El Chapo Is Rumored To Have A Billion Dollar Fortune And Now His Family Wants To Use It To Fund A University For Indigenous Students
El Chapo may have just been sentenced to multiple life sentences for crimes committed by his drug empire. His alleged billion dollar fortune is being fought over by both the US and Mexican governments. But the former drug lord’s family is hoping to use a large portion of El Chapo’s fortune to fund a university in his home state of Sinaloa.
The drug lord’s family announced that they would launch a university in the drug lord’s home state of Sinaloa.
José Luis González Meza, a lawyer for Joaquin Guzman, revealed in September that “El Chapo” wants his money to go Mexico’s indigenous communities. In an interview, he also said that Guzmán’s family will receive financial support from a range of foundations in order to open the university in the ex-narco’s birthplace.
It will be designed by Guerrero painter Hugo Zúñiga and have several different faculties, he said.
It looks like Mexico’s President is also supportive of the initiative.
González said that he was hopeful that President López Obrador would make the time to travel to Badiraguato and preside over a groundbreaking ceremony during his tour of Sinaloa this weekend.
“What we’re hoping for is that . . . he’ll go to Badiraguato and along with Chapo’s mom, María Consuelo, he’ll lay the first stone and the work to build the university will finally start,” he said.
The president said in February that his government was committed to the establishment of a new public university in the town that will specialize in forestry, while this week he pledged to extend the agroforestry employment program Sembrando Vida (Sowing Life) to parts of the country where illicit crops are grown, including Badiraguato.
But the university is just one of several projects the family wants to develop to benefit the country’s marginalized communities.
Another project will involve the family overseeing the revival of a chain of affordable food markets that will sell meals at 50 percent below cost.
The stores will sell cheap food, coffee, tequila, beer and mezcal. Similar stores had existed during the days Joaquín Hernández Galicia ruled over the powerful oil workers union.
El Chapo’s family want the Mexican government to finance the project through two trusts allegedly left behind by Hernández Galicia. He died in 2013 after spending nine years in prison after troops stormed his home and arrested him on manslaughter and weapons charges in 1989 in what the government described as a crackdown on corruption.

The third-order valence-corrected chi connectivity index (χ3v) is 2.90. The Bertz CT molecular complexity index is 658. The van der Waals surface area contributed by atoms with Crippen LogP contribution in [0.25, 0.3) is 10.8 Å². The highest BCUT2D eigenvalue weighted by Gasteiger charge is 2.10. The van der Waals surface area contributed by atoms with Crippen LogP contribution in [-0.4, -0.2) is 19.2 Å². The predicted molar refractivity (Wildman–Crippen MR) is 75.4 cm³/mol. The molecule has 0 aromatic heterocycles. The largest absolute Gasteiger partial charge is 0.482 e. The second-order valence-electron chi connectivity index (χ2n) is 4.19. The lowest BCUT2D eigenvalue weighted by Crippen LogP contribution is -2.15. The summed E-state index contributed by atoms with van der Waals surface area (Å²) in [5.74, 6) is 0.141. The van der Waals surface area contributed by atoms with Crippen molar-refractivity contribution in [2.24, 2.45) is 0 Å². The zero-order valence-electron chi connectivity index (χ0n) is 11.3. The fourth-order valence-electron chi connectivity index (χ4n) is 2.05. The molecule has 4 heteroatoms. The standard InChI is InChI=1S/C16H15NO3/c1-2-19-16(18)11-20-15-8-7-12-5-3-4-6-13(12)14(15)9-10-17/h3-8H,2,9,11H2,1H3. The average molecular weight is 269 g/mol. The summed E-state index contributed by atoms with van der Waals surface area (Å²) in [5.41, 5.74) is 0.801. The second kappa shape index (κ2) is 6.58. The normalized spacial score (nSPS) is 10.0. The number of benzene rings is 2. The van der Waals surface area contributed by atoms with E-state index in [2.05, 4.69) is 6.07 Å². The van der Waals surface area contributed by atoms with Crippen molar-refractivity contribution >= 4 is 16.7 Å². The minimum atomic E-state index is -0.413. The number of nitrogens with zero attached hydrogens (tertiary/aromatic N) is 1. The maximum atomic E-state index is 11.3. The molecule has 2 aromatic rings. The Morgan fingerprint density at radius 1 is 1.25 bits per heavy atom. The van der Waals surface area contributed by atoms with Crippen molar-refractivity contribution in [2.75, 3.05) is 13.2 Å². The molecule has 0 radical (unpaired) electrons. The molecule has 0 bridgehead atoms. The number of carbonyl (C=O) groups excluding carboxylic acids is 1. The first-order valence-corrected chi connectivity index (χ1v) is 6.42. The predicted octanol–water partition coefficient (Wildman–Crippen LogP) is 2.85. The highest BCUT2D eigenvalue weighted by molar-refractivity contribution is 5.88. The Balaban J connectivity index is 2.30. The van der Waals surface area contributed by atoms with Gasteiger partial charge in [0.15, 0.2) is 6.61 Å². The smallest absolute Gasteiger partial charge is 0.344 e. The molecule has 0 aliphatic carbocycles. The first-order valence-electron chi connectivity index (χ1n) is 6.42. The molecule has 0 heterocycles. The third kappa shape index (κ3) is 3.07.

The last plan will develop a pharmaceutical industry which will provide affordable medicine to Mexico before expanding its service throughout Central America.
González Meza claims the family is wanting to ‘provide low-cost food and medicine for Mexicans’ and is not concerned with making money for themselves. Both the association and pharmaceutical company will be headed by farmers and indigenous people.
All of this depends though on when, if, and how much of El Chapo’s fortune is seized by the US and Mexican governments.
El Chapo wants his entire fortune, which is estimated in the billions of dollars, to go to Indigenous communities across Mexico. However, his wishes aren’t likely to be granted according to government officials.
Prosecutors will not disclose how and where they will seek this fortune, but the former head of anti-money laundering for the Manhattan district attorney’s office, Duncan Levin, gave the Observer an insight into how they might proceed.
“Forfeiture is part of a sentence,” says Levin. “If there are assets in the US, they can go right after those assets.” He adds that a US law from 1957 provides for any asset partly funded by criminal money to be seized in its entirety. “The way they did business was very pervasive,” he says. So that any business in which the Sinaloa cartel is found to have invested is fair game.
But, according to Levin, “the vast bulk of assets are likely in Mexico” and the search for them “would be greatly helped by working with the Mexican government”, despite current political tensions.
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